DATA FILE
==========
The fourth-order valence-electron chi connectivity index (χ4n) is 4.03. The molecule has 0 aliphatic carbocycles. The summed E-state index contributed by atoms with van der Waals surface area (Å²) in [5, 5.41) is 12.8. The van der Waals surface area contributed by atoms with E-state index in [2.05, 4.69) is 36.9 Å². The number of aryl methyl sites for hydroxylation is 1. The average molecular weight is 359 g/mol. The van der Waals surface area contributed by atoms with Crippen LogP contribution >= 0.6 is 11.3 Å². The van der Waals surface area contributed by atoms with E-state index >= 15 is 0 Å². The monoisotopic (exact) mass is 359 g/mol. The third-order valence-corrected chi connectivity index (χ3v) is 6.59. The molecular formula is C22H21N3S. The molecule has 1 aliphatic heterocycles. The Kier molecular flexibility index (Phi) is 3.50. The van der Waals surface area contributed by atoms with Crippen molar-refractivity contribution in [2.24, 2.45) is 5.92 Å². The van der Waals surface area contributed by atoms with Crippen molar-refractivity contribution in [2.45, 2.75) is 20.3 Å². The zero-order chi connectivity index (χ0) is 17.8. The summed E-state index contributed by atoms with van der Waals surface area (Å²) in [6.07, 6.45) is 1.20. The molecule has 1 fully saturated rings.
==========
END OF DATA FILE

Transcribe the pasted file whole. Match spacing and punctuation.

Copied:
The fourth-order valence-electron chi connectivity index (χ4n) is 4.03. The molecule has 0 aliphatic carbocycles. The summed E-state index contributed by atoms with van der Waals surface area (Å²) in [5, 5.41) is 12.8. The van der Waals surface area contributed by atoms with E-state index in [2.05, 4.69) is 36.9 Å². The number of aryl methyl sites for hydroxylation is 1. The average molecular weight is 359 g/mol. The van der Waals surface area contributed by atoms with Crippen LogP contribution >= 0.6 is 11.3 Å². The van der Waals surface area contributed by atoms with E-state index >= 15 is 0 Å². The monoisotopic (exact) mass is 359 g/mol. The third-order valence-corrected chi connectivity index (χ3v) is 6.59. The molecular formula is C22H21N3S. The molecule has 1 aliphatic heterocycles. The Kier molecular flexibility index (Phi) is 3.50. The van der Waals surface area contributed by atoms with Crippen molar-refractivity contribution in [2.24, 2.45) is 5.92 Å². The van der Waals surface area contributed by atoms with Crippen molar-refractivity contribution in [2.45, 2.75) is 20.3 Å². The zero-order chi connectivity index (χ0) is 17.8. The summed E-state index contributed by atoms with van der Waals surface area (Å²) in [6.07, 6.45) is 1.20. The molecule has 1 fully saturated rings.